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January’s flower, the carnation is rich with symbolism, mythology and even debate. Some scholars suggest that the name comes from the word “corone” (flower garlands) or “coronation” because of its use in Greek ceremonial crowns. Others conjecture that it’s derived from “carnis” (flesh) referring to the flower’s original pink hue. Another suggests that the name derives from “incarnacyon” (incarnation), referring to the incarnation of God-made flesh.

Available in a wide range of colors, this hardy, sweetly fragrant flower is also the state flower of Ohio and the first wedding anniversary flower. Virtually every color carries a unique and rich association. White carnations suggest pure love and good luck, light red symbolizes admiration, while dark red admiration, while dark red represents deep love and affection. Purple carnations imply capriciousness, and pink carnations carry the greatest significance, based on the legend that they first appeared on earth from the Virgin Mary’s tears—making them the symbol of a mother’s undying love.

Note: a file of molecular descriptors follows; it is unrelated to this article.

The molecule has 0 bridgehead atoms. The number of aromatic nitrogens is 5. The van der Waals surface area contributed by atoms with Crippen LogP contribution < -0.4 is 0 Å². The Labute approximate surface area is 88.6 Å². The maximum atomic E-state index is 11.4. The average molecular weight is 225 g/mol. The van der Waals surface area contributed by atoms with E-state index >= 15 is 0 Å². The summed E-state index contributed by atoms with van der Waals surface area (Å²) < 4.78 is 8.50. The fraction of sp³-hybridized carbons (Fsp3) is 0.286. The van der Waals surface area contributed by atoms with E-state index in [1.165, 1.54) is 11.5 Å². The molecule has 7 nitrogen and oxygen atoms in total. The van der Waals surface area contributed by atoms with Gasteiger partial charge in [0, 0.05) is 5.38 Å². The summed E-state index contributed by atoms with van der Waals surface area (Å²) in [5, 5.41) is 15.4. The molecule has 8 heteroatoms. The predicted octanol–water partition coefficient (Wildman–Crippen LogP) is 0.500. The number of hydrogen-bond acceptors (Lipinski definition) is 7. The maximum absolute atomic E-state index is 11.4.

Carnations are often worn on special occasions, especially Mother’s Day, Teacher’s Day, and on St. Patrick’s Day (in green, of course).

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